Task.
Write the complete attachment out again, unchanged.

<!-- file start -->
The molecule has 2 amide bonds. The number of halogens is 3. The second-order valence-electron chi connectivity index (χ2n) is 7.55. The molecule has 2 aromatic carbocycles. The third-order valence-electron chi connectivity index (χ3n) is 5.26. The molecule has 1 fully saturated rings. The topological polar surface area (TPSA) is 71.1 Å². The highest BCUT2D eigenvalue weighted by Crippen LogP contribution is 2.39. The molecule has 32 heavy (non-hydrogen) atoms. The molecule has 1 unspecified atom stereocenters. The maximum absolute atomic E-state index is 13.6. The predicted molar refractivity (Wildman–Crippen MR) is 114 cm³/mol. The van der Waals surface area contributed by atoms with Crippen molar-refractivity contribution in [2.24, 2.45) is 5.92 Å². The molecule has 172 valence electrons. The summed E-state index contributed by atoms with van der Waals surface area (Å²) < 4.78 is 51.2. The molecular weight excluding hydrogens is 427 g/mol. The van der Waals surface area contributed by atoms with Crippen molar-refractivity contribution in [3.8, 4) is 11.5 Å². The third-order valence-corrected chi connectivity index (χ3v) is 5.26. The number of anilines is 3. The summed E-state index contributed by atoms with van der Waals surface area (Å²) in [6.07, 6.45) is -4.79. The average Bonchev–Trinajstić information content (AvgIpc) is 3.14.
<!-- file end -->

The molecule has 2 amide bonds. The number of halogens is 3. The second-order valence-electron chi connectivity index (χ2n) is 7.55. The molecule has 2 aromatic carbocycles. The third-order valence-electron chi connectivity index (χ3n) is 5.26. The molecule has 1 fully saturated rings. The topological polar surface area (TPSA) is 71.1 Å². The highest BCUT2D eigenvalue weighted by Crippen LogP contribution is 2.39. The molecule has 32 heavy (non-hydrogen) atoms. The molecule has 1 unspecified atom stereocenters. The maximum absolute atomic E-state index is 13.6. The predicted molar refractivity (Wildman–Crippen MR) is 114 cm³/mol. The van der Waals surface area contributed by atoms with Crippen molar-refractivity contribution in [2.24, 2.45) is 5.92 Å². The molecule has 172 valence electrons. The summed E-state index contributed by atoms with van der Waals surface area (Å²) < 4.78 is 51.2. The molecular weight excluding hydrogens is 427 g/mol. The van der Waals surface area contributed by atoms with Crippen molar-refractivity contribution in [3.8, 4) is 11.5 Å². The third-order valence-corrected chi connectivity index (χ3v) is 5.26. The number of anilines is 3. The summed E-state index contributed by atoms with van der Waals surface area (Å²) in [6.07, 6.45) is -4.79. The average Bonchev–Trinajstić information content (AvgIpc) is 3.14.